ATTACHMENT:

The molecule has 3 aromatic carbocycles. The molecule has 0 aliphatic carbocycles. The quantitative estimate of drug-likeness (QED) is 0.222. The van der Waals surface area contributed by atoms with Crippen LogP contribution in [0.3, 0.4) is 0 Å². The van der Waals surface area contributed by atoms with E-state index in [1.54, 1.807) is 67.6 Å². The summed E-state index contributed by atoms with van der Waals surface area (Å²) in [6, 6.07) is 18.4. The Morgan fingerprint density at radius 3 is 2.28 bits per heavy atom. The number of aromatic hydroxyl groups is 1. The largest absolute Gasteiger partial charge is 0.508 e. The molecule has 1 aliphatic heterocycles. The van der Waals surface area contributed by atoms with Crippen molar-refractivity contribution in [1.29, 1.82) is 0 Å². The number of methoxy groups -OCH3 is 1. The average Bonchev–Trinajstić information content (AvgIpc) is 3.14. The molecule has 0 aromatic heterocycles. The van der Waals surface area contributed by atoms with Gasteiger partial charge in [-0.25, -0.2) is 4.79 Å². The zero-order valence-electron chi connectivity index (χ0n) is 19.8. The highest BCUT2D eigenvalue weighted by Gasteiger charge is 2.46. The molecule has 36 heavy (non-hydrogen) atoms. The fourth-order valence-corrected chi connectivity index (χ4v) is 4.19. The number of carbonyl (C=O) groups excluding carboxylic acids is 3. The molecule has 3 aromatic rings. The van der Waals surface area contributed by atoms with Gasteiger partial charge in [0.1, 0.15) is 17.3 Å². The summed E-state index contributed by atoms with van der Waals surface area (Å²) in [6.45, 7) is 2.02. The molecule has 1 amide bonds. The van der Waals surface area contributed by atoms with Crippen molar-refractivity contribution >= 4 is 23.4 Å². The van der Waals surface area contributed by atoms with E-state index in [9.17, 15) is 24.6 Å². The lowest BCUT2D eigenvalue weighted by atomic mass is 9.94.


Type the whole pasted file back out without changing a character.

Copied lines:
The molecule has 3 aromatic carbocycles. The molecule has 0 aliphatic carbocycles. The quantitative estimate of drug-likeness (QED) is 0.222. The van der Waals surface area contributed by atoms with Crippen LogP contribution in [0.3, 0.4) is 0 Å². The van der Waals surface area contributed by atoms with E-state index in [1.54, 1.807) is 67.6 Å². The summed E-state index contributed by atoms with van der Waals surface area (Å²) in [6, 6.07) is 18.4. The Morgan fingerprint density at radius 3 is 2.28 bits per heavy atom. The number of aromatic hydroxyl groups is 1. The largest absolute Gasteiger partial charge is 0.508 e. The molecule has 1 aliphatic heterocycles. The van der Waals surface area contributed by atoms with Crippen molar-refractivity contribution in [1.29, 1.82) is 0 Å². The number of methoxy groups -OCH3 is 1. The average Bonchev–Trinajstić information content (AvgIpc) is 3.14. The molecule has 0 aromatic heterocycles. The van der Waals surface area contributed by atoms with Gasteiger partial charge in [-0.25, -0.2) is 4.79 Å². The zero-order valence-electron chi connectivity index (χ0n) is 19.8. The highest BCUT2D eigenvalue weighted by Gasteiger charge is 2.46. The molecule has 36 heavy (non-hydrogen) atoms. The fourth-order valence-corrected chi connectivity index (χ4v) is 4.19. The number of carbonyl (C=O) groups excluding carboxylic acids is 3. The molecule has 3 aromatic rings. The van der Waals surface area contributed by atoms with Gasteiger partial charge in [0.1, 0.15) is 17.3 Å². The summed E-state index contributed by atoms with van der Waals surface area (Å²) in [6.45, 7) is 2.02. The molecule has 1 amide bonds. The van der Waals surface area contributed by atoms with Crippen molar-refractivity contribution >= 4 is 23.4 Å². The van der Waals surface area contributed by atoms with E-state index in [9.17, 15) is 24.6 Å². The lowest BCUT2D eigenvalue weighted by atomic mass is 9.94.